So what’s with Billy Idol on Letterman the other night? A million years ago I was a big fan of the blond one–well, at least a big fan of a handful of songs–but what’s he doing now? Did he have new material to show? Not! He stood on the well-lit glittery stage with his perpetual sidekick Steve Stevens, the twister-haired guitarist, and played the very old Rebel Yell.
It was so lame. It’s very hard to be energetic on a small TV studio stage, and the sound wasn’t fuzzed up or anything. Low volume, no bass to speak of. It was like watching the Donny Osmond version.
I thought back to a road trip I took in 1986, when I was a student at St. Francis Xavier University, in the one-horse college town of Antigonish, Nova Scotia. Billy Idol was playing in Halifax, about a 2.5 hour drive away. My buddy Ken, drove up from Sydney in his Camaro (another 2.5 hours). We had a few beers and then headed for Halifax.
When you hear the music you make a dip
Into someone else’s pocket then make a slip
Steal a car and go to Las Vegas oh, the gigolo pool
I don’t remember much about the show except for the bit when Steve Stevens lit into the big guitar solo in Eyes Without a Face–it was great. The rest was so-so, partly because Idol’s voice was shot from too much rebel yelling. I think I enjoyed it at the time, but only later did I realize I hadn’t enjoyed it as much as I thought I had.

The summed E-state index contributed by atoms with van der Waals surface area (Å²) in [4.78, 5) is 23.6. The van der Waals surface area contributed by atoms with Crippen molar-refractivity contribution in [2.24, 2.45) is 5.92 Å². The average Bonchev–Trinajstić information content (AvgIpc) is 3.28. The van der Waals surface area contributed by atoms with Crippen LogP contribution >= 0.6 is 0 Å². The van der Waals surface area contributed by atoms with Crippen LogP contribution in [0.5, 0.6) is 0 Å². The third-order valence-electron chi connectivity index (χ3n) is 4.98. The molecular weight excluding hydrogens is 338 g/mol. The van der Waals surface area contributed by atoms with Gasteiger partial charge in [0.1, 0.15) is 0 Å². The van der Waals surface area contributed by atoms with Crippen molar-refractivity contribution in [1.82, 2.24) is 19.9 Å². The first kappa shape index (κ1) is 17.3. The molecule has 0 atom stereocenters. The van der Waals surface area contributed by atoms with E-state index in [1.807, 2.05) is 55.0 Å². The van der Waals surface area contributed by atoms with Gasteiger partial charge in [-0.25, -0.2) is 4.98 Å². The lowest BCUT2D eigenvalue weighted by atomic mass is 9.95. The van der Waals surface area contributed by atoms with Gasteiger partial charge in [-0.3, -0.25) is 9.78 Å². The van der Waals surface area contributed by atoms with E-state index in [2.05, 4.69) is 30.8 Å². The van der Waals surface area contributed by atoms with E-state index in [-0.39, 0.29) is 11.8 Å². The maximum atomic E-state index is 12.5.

I’m on a bus on a psychedelic trip
Reading murder books tryin’ to stay hip
After the show we had a few beers somewhere and then drove back to Antigonish. (Things were different then.) Ken slept on my sofa and headed back to Sydney the next day. A few months later he crashed his Camaro when he hit a patch of gravel on a turn while racing with a buddy in another car. The Camaro skidded off the road, flipped a few times, sending Ken flying out the window, and finally T-boned itself into a pole, folding it in half. Miraculously, Ken only had a few scratches. The man is blessed. He can also eat like a horse and never gain weight.
I’m thinkin’ of you you’re out there so
Say your prayers
I couldn’t sit through Billy Idol on Letterman, so I flipped around and eventually found Bill Mahar’s Politically Incorrect, which allowed me the surreal experience of watching former Prime Minister Kim Campbell and Jimmy Walker of Good Times fame (“Dy-no-mite!”) sitting side by side spewing liberal conservatism. Screw that, I turned it all off and hit the sheets.